Apple then disabled its Private Relay feature (which enhances web browsing privacy) for users in Russia. Google also removed YouTube videos giving advice on how to vote strategically in the elections.
In the past, large tech companies have generally ignored censorship requests from the Russian government. So why did the U.S. tech giants finally cave in to pressure?
The answer provides a glimpse into how Russia, a sophisticated cyber superpower, is building its sovereign internet. It is preserving control, but without isolating itself from the broader Internet.
Is digital democracy a delusion?
Apple and Google have both placed democratic values at the center of their sales pitch.
Google used to have "don't be evil" as its unofficial motto and within its code of conduct. It now proclaims its mission is to "organize the world's information and make it universally accessible and useful."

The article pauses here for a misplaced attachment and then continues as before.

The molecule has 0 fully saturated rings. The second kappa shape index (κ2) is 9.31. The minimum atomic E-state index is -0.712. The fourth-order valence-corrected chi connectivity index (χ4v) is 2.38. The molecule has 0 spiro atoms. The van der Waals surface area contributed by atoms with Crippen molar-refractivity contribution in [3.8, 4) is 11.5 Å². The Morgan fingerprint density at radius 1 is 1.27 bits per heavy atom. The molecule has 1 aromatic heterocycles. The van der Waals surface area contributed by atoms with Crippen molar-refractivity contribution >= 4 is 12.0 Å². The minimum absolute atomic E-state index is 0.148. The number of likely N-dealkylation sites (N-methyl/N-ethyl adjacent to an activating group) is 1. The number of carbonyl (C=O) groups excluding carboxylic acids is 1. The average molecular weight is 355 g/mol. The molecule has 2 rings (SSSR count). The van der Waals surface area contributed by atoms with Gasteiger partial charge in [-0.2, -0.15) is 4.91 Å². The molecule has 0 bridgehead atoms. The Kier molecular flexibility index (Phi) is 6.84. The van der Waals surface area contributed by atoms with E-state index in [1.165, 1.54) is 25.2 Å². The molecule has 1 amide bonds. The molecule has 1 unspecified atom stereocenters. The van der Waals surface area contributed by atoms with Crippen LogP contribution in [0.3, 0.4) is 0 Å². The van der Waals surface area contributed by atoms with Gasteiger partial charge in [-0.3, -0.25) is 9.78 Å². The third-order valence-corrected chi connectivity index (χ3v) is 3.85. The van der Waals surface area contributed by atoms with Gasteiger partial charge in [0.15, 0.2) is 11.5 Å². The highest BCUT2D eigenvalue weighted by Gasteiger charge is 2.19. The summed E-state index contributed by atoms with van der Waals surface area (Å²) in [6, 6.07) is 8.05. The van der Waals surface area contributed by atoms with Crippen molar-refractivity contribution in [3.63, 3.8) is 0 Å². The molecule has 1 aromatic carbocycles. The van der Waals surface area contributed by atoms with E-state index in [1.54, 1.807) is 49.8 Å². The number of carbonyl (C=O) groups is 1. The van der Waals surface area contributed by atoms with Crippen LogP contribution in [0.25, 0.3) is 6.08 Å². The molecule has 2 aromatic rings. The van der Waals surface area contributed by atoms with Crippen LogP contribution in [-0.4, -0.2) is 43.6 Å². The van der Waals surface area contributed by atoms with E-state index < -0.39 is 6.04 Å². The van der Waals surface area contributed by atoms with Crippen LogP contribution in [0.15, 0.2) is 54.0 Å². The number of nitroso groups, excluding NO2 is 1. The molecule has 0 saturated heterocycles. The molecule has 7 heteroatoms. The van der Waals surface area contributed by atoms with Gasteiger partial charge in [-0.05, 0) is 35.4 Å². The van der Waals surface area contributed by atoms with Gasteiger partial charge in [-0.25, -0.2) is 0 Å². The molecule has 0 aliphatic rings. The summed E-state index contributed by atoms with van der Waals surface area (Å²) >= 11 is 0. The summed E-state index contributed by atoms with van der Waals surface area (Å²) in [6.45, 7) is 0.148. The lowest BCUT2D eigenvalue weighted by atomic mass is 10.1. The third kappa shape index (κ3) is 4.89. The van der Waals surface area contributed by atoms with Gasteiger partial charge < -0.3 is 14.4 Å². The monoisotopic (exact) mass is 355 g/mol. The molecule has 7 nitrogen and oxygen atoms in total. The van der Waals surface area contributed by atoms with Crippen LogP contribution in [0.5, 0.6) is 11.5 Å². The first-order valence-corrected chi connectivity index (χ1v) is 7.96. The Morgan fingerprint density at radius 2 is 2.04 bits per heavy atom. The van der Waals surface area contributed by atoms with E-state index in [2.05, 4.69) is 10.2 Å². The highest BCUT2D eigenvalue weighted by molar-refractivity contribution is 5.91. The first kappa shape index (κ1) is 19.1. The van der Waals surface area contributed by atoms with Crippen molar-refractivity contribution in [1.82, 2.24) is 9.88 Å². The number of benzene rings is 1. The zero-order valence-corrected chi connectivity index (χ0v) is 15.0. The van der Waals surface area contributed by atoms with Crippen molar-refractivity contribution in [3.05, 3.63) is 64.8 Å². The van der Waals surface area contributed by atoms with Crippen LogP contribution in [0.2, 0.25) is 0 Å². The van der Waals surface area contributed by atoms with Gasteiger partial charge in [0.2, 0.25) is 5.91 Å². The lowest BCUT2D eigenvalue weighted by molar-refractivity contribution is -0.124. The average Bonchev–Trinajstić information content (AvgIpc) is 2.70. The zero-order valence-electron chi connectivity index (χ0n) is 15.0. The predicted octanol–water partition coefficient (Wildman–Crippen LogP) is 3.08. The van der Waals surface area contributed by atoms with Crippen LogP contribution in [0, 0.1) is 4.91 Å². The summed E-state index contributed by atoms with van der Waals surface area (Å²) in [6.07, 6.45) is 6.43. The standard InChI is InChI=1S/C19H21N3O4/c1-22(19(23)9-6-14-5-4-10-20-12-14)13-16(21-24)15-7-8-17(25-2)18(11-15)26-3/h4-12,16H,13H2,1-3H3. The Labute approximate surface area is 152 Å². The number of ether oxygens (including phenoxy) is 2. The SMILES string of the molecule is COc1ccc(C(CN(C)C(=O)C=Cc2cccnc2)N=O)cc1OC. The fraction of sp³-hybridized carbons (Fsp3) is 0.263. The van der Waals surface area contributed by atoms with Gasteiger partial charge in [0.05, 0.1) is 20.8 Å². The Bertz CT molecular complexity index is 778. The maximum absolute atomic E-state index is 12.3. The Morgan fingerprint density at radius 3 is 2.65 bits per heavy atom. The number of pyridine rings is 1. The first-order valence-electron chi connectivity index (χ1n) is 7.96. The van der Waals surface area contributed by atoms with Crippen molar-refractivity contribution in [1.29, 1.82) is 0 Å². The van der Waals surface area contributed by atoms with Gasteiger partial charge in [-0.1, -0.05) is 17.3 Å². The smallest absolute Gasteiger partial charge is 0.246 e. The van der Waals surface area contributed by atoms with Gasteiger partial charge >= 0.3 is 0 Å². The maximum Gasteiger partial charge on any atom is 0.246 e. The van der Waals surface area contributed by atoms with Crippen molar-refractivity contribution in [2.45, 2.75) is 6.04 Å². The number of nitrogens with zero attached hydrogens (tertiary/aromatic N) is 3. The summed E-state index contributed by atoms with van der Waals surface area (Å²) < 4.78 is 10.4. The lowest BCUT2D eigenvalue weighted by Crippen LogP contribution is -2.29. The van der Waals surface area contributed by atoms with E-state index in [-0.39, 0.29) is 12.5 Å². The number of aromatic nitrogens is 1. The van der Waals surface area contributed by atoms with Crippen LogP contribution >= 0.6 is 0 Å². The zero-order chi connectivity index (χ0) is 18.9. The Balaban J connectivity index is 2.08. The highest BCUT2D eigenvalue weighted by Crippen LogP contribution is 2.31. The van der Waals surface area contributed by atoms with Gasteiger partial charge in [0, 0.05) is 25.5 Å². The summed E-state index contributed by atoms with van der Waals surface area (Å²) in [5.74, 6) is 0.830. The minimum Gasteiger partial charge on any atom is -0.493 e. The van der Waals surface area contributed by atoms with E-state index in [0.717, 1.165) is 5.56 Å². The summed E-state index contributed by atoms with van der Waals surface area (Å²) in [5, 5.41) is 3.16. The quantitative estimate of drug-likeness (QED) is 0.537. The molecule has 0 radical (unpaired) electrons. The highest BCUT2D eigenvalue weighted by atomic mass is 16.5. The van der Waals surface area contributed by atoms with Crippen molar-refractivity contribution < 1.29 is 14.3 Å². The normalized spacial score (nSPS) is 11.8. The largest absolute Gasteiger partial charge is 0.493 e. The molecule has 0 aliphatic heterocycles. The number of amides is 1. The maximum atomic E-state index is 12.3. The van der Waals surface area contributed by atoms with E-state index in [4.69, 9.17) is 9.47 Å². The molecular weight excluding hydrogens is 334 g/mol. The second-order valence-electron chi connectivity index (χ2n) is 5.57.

Apple's official policy is that "where national law and international human rights standards differ, we follow the higher standard." Such marketing claims draw on the language of cyber-utopianism, a concept that sees the Internet as a force for democracy in the world.
But many experts have been skeptical; U.S. researcher Evgeny Morozov famously called cyber-utopianism a "delusion." This skepticism has increased in recent years, with mounting evidence of a conflict between democratic values and the core business model of for-profit tech companies.